Source: Ted Eytan – Flickr
A new survey finds that Americans have grown increasingly more supportive of transgender rights.
According to the survey, by the Public Religion Research Institute, 62% of Americans say they’ve become more supportive of trans rights over the last five years, versus 25% who say they’ve grown more opposed.
Support for transgender people in the abstract has grown across partisan lines, with 76% of Democrats and 64% of independents saying they’ve become more supportive.
Forty-seven percent of Republicans overall say they’ve become more supportive, while 36% say they’ve become less supportive over the past five years. Only Republicans who self-identify as conservatives still oppose trans rights, with 43% saying they’re less supportive and 40% saying they’re more supportive.
Majorities of every major religious group have become more supportive in recent years, including 69% of unaffiliated Americans, 68% of Catholics, 60% on nonwhite Protestants, 57% of white mainline Protestants, and even 52% of white evangelical Protestants.
The survey polled a random sample of 1,100 adults over the age of 18 between April 9, 2019 and April 20, 2019. The margin of error for the survey is plus or minus 3.5 percentage points at the 95% level of confidence.
Notably, support for transgender rights in the abstract has risen over the past five years despite the fact that most Americans aren’t familiar with transgender individuals.
Just 24% of Americans report having a transgender friend or family member, compared to 46% who report close ties to a bisexual person and 68% who report having a gay or lesbian friend or family member.
“This broad and growing support for transgender rights from nearly every group and across party and religious lines demonstrates just how dramatically American attitudes have shifted across the last decade,” Robert P. Jones, the CEO of PRRI, said in a statement. “This emerging consensus of support for transgender rights and increasing comfort with transgender people, especially among more conservative groups, is a sign that we may be seeing the beginning of the end of transgender issues being used as political wedges.”
The survey also asked Americans about their opinions about the Trump administration’s ban on transgender military members. Sixty-three percent of Americans say they support open transgender military service, including 66% of independents, 78% of Democrats, and 47% of Republicans.
Notably, the number of Republicans supporting open military service has risen 10% from two years ago, while the number of Democrats supporting it has fallen 5% during that same time period.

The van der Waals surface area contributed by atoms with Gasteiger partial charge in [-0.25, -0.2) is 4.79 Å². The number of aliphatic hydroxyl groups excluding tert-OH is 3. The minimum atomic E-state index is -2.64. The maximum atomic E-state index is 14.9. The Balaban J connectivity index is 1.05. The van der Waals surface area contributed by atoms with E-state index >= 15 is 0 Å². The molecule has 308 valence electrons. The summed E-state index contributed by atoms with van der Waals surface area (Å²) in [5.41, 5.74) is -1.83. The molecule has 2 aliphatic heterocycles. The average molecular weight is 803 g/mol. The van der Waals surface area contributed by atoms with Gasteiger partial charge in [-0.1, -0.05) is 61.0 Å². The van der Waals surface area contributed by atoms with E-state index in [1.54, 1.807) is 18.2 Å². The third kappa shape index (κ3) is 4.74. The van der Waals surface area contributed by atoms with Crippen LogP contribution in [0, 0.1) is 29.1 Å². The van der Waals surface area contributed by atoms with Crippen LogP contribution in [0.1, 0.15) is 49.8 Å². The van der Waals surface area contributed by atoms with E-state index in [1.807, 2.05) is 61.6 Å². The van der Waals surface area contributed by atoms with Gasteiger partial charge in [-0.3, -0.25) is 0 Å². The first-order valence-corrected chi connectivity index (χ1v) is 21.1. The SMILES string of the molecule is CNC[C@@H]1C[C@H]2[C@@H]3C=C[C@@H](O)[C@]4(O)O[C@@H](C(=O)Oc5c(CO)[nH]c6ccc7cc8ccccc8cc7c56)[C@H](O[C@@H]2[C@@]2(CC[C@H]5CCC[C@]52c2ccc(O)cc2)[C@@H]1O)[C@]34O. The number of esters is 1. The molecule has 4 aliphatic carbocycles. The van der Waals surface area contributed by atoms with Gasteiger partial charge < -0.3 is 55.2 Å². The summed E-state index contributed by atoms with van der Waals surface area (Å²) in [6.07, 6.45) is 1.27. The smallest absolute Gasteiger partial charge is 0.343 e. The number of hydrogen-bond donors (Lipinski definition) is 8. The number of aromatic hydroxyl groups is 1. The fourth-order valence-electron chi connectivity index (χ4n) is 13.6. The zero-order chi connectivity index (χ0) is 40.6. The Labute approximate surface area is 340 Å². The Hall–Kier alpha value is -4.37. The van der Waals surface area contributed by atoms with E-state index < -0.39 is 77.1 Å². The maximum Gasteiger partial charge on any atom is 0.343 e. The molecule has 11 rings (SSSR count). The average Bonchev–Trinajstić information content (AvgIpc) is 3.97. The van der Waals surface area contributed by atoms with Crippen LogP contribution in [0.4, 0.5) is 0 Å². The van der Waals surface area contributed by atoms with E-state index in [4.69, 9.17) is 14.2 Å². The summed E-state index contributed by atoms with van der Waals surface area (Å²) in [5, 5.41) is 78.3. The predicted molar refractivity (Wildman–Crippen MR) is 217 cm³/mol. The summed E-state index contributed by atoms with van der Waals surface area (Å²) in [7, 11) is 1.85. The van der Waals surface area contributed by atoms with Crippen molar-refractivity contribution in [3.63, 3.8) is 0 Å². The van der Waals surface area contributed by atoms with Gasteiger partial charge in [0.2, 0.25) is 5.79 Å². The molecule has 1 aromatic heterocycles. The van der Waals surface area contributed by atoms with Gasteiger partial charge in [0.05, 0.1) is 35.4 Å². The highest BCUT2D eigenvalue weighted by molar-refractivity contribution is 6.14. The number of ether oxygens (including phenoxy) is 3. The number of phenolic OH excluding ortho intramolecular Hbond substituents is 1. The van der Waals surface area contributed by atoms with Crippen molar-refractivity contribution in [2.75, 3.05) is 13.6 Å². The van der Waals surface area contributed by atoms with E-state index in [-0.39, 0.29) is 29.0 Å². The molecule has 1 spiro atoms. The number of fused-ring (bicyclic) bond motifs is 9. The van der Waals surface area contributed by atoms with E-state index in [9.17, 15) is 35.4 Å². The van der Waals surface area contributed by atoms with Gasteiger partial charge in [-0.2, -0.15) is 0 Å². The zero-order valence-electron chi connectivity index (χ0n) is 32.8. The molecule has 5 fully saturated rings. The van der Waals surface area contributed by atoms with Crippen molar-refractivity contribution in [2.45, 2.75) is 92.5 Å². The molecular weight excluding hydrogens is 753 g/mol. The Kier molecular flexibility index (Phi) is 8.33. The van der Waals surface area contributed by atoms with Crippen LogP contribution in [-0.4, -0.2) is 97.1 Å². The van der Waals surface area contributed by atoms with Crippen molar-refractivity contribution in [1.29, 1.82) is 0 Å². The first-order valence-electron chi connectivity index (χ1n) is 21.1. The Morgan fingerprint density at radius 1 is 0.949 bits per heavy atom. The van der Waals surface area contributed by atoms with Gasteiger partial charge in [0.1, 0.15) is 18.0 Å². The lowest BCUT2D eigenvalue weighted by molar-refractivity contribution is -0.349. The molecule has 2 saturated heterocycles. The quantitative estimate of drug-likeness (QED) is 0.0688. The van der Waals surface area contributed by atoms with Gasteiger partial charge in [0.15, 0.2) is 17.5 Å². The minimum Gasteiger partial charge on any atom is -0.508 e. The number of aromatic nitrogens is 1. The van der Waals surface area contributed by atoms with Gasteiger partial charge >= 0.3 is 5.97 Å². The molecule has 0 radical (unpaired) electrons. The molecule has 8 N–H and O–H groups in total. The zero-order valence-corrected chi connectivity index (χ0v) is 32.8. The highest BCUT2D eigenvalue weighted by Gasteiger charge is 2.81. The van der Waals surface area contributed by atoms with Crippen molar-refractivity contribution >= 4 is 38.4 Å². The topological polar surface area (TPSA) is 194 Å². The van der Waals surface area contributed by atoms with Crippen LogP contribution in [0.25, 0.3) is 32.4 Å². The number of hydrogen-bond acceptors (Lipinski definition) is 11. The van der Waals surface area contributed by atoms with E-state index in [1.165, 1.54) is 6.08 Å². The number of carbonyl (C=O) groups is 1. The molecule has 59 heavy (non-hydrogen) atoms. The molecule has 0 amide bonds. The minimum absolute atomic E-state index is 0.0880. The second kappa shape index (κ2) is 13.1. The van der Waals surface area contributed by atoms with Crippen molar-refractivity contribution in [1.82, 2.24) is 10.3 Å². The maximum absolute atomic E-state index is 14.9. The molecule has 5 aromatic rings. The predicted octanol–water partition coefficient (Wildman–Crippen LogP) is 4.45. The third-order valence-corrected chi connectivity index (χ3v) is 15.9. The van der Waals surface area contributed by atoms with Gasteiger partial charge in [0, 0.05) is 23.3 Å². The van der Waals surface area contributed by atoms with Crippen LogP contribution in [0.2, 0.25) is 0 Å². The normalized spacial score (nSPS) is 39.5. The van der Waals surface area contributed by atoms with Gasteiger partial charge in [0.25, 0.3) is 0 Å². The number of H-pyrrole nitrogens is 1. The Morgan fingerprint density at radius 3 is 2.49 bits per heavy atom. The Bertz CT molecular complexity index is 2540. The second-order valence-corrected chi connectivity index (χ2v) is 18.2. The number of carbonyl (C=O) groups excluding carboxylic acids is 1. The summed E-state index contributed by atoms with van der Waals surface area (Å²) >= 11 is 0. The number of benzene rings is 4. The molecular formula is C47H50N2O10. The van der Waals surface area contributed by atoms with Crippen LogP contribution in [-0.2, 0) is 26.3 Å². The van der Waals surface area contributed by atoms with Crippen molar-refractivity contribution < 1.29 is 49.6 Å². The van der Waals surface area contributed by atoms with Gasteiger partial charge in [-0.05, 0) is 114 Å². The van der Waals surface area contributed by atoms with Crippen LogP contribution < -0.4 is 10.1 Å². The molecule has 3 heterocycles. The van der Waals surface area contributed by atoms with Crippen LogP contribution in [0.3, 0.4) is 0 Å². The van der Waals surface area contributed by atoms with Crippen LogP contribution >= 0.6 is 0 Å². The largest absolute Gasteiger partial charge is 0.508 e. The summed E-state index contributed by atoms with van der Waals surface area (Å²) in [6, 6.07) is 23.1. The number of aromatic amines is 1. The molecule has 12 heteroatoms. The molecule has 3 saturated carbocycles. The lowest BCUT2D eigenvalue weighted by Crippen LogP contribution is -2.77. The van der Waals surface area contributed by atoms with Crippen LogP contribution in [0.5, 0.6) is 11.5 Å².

Support for trans military service is broad among all racial and religious groups, with 68% of nonwhite respondents and 61% of white respondents expressing support. Majorities of nearly every major religious group favor allowing transgender people to serve openly.
Support rises to 71% among the religiously unaffiliated, 65% among Catholics and mainline Protestants, and 63% among non-white Protestants. White evangelical Protestants are split with 49% in favor of open service and 46% opposed. Support is stronger among women, 67% of whom favor open service, versus 59% of men.
Americans express varying levels of support for transgender rights based on different contexts. For example, 63% of Americans, including majorities of all political affiliations, say they would be somewhat or very comfortable having a close friend.
In contrast, only 56% of Americans say they’d be comfortable learning there was a transgender teacher at their local elementary school. While 68% of Democrats and 56% of independents say they’d feel comfortable, only 41% of Republicans agree with that sentiment.
Americans are evenly divided when asked about whether they’d be comfortable with their child telling them they are transgender. While 60% of Democrats say they’d be comfortable, only 50% of independents and 33% of Republicans agree.
Americans are also divided over policies that require transgender people to use bathroom consistent with their assigned sex a birth, with 45% supporting such policies and 47% opposing such policies.
However, there is evidence that the public’s views are very fluid on this issue, with support for trans-restrictive policies increasing since 2017, and opposition dropping slightly, but not in a statistically significant manner.
“We’re seeing Americans’ attitudes towards transgender people shift rapidly,” Jones added. “While the general trends are clearly toward more support for transgender rights, there remains some fluidity and uncertainty among some Americans as their general opinions and commitments get applied to specific policies.”